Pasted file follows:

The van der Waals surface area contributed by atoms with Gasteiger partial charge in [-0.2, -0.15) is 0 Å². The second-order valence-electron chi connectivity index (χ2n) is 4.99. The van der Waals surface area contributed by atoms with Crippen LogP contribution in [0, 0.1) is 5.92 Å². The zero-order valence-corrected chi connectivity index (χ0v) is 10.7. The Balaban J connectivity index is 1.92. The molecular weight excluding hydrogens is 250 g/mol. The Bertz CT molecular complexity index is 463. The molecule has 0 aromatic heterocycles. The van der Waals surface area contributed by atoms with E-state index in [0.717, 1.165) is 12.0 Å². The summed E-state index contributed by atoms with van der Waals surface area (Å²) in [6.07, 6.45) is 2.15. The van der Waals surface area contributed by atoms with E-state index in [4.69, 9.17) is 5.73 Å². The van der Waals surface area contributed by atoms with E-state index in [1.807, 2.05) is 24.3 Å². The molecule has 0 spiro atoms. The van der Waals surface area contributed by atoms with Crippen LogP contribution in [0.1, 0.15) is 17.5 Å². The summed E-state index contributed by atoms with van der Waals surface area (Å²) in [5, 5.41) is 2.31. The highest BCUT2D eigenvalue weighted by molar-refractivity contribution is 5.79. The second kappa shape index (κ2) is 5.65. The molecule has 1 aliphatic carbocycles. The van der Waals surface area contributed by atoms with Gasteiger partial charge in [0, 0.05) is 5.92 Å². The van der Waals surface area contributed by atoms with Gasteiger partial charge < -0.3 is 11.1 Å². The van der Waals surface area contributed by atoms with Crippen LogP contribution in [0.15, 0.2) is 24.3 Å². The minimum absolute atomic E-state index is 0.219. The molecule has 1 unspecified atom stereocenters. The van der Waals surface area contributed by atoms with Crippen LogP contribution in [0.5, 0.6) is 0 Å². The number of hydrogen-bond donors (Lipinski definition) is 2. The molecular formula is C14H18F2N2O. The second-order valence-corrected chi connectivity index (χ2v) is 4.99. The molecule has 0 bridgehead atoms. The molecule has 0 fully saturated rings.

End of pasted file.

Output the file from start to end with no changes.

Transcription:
The van der Waals surface area contributed by atoms with Gasteiger partial charge in [-0.2, -0.15) is 0 Å². The second-order valence-electron chi connectivity index (χ2n) is 4.99. The van der Waals surface area contributed by atoms with Crippen LogP contribution in [0, 0.1) is 5.92 Å². The zero-order valence-corrected chi connectivity index (χ0v) is 10.7. The Balaban J connectivity index is 1.92. The molecular weight excluding hydrogens is 250 g/mol. The Bertz CT molecular complexity index is 463. The molecule has 0 aromatic heterocycles. The van der Waals surface area contributed by atoms with E-state index in [0.717, 1.165) is 12.0 Å². The summed E-state index contributed by atoms with van der Waals surface area (Å²) in [6.07, 6.45) is 2.15. The van der Waals surface area contributed by atoms with E-state index in [4.69, 9.17) is 5.73 Å². The van der Waals surface area contributed by atoms with E-state index in [1.807, 2.05) is 24.3 Å². The molecule has 0 spiro atoms. The van der Waals surface area contributed by atoms with Crippen LogP contribution in [0.1, 0.15) is 17.5 Å². The summed E-state index contributed by atoms with van der Waals surface area (Å²) in [5, 5.41) is 2.31. The highest BCUT2D eigenvalue weighted by molar-refractivity contribution is 5.79. The second kappa shape index (κ2) is 5.65. The molecule has 1 aliphatic carbocycles. The van der Waals surface area contributed by atoms with Gasteiger partial charge in [0, 0.05) is 5.92 Å². The van der Waals surface area contributed by atoms with Gasteiger partial charge < -0.3 is 11.1 Å². The van der Waals surface area contributed by atoms with Crippen LogP contribution in [0.15, 0.2) is 24.3 Å². The minimum absolute atomic E-state index is 0.219. The molecule has 1 unspecified atom stereocenters. The van der Waals surface area contributed by atoms with Crippen LogP contribution in [0.5, 0.6) is 0 Å². The number of hydrogen-bond donors (Lipinski definition) is 2. The molecular formula is C14H18F2N2O. The second-order valence-corrected chi connectivity index (χ2v) is 4.99. The molecule has 0 bridgehead atoms. The molecule has 0 fully saturated rings.